[mythtv-users] MytthTV system: ATX vs mATX motherboard?
linux.luser at myrealbox.com
Mon Jan 1 12:53:07 UTC 2007
On 31 Dec 2006, at 21:05, Ben Dash wrote:
>> In short: get an ATX board with 5 PCI slots, and
>> put it in a case
>> where you can fit three or four drives (or more)
> It all depends on what your needs are...
> I have just bought the parts for my new Myth Backend...
> The eventual goal is to reduce the whole house down to
> just one central fileserver where all the other PCs
> boot from the Lan, using solid state eBox 3800
> diskless workstations...
The difference is that you already know what you want, because you
already have a MythTV installation.
You snipped Mr Smolka's posting quite heavily, as I have snipped
yours - it does indeed depend upon what your needs are, but Mr Smolka
quite clearly stated that his recommendation was intended for a new
MythTV user and his belief that many users like to upgrade their
MythTV installations from their initial configuration (as you appear
to have done).
He explained his rationale and that it is surely economically safer
to have a large board with unused slots than to throw away a small
board because it will not take the one additional PCI card one wishes
> I'm planning on consolidating 3 PCs into 1:
> 1 - MythBackend
> 2 - Lan Gateway/Firewall/Fileserver/Printserver
> 3 - My Desktop PC - web browsing, light development,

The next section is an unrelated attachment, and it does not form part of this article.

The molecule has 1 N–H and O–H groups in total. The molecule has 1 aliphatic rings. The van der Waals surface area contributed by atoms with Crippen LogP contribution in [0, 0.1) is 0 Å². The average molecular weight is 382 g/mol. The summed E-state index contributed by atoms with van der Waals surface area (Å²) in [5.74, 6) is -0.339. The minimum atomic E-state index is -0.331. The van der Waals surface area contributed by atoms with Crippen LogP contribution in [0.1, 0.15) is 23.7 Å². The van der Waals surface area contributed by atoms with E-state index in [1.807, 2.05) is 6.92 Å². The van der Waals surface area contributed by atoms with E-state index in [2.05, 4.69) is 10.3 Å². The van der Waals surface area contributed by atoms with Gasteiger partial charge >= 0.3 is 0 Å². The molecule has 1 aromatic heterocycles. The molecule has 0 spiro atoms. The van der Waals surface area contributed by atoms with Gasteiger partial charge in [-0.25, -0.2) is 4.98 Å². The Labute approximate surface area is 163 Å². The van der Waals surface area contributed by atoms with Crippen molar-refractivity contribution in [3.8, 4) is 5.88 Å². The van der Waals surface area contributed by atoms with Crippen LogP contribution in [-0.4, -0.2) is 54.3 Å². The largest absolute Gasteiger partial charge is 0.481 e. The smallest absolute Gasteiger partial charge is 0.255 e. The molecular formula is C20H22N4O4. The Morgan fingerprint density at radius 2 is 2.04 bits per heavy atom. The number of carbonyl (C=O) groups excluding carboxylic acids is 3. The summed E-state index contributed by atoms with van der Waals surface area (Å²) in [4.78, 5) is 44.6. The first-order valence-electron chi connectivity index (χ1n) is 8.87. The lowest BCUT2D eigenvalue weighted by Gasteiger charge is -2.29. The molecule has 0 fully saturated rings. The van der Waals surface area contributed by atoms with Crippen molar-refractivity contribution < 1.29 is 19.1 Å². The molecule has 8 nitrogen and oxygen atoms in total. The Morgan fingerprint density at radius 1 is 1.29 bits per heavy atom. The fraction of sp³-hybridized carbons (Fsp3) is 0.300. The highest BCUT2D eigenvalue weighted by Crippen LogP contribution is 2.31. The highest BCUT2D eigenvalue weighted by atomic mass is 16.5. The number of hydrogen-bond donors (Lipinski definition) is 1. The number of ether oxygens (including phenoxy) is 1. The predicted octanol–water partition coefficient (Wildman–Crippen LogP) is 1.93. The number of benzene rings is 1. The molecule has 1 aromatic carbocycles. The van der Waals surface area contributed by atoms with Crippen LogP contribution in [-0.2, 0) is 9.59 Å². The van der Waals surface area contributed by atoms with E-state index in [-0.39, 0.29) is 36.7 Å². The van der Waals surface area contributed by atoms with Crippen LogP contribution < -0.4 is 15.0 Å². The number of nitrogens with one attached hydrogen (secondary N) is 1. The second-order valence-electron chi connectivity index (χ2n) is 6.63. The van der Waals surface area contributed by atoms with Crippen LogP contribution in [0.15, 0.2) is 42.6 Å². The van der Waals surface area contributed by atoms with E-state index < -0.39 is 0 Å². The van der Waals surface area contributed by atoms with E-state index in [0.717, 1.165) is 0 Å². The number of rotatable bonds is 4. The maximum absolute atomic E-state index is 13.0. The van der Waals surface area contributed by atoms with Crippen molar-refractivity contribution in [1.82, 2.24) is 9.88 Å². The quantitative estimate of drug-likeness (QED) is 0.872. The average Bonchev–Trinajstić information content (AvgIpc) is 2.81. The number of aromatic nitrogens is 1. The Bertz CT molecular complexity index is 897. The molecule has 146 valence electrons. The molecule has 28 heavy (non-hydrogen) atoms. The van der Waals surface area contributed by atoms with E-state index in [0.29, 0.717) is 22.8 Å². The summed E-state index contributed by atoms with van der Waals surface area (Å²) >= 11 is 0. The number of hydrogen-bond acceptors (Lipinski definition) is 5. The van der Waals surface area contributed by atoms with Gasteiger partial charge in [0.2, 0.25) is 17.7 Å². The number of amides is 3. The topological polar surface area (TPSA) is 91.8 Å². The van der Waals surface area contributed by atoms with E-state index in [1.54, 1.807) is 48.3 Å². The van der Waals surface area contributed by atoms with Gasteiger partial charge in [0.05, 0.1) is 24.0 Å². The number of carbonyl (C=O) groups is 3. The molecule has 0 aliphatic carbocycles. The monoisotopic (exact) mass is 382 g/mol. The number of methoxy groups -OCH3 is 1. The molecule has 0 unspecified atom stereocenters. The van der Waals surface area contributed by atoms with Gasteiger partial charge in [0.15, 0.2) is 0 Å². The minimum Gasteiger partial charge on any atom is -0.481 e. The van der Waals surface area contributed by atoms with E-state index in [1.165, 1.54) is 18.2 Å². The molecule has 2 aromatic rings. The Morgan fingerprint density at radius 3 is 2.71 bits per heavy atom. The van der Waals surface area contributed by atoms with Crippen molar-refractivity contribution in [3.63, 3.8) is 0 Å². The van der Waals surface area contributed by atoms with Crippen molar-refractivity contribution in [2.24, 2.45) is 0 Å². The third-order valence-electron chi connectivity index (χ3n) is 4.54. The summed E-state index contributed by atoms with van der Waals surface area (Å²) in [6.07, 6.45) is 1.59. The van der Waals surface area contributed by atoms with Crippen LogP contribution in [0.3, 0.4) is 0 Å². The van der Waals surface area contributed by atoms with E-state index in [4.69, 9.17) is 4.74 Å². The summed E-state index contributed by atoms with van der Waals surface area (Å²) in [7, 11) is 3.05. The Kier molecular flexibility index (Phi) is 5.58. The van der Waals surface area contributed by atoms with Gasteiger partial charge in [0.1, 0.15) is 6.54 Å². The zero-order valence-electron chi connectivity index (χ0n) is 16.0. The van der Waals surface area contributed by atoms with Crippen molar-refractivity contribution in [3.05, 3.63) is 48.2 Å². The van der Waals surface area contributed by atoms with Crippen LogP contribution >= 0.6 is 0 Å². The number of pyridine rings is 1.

> word processing
I religiously separate machines 2 & 3; it doesn't matter how large
the server is as it gets tucked away in the cupboard under the
stairs, where it bothers nobody.
As I read your post you have a NIC & a capture card in two of your
PCI slots, and may later put an EIDE controller card in the last one.
Yet Myth alone is quite easily capable of utilising 3 capture cards -
record one channel, watch another, channel-hop a third picture-in-
picture - this does not even account for the recordings of a spouse
> I got fed up
> with having half a dozen PCI cards to obscure the
> airflow in my PCs so I've decided to go with onboard
> everything, wherever I can.
I have to say I find this a bit of a surprising statement. PCI slots
are at the opposite end of the board from the component most in need
of cooling, the CPU; you have already added two PCI cards to your
board, yet were one to purchase a board with 2 additional slots then
cards fitted in those would be located in "dead air" and not directly
blocking airflow to anything important.
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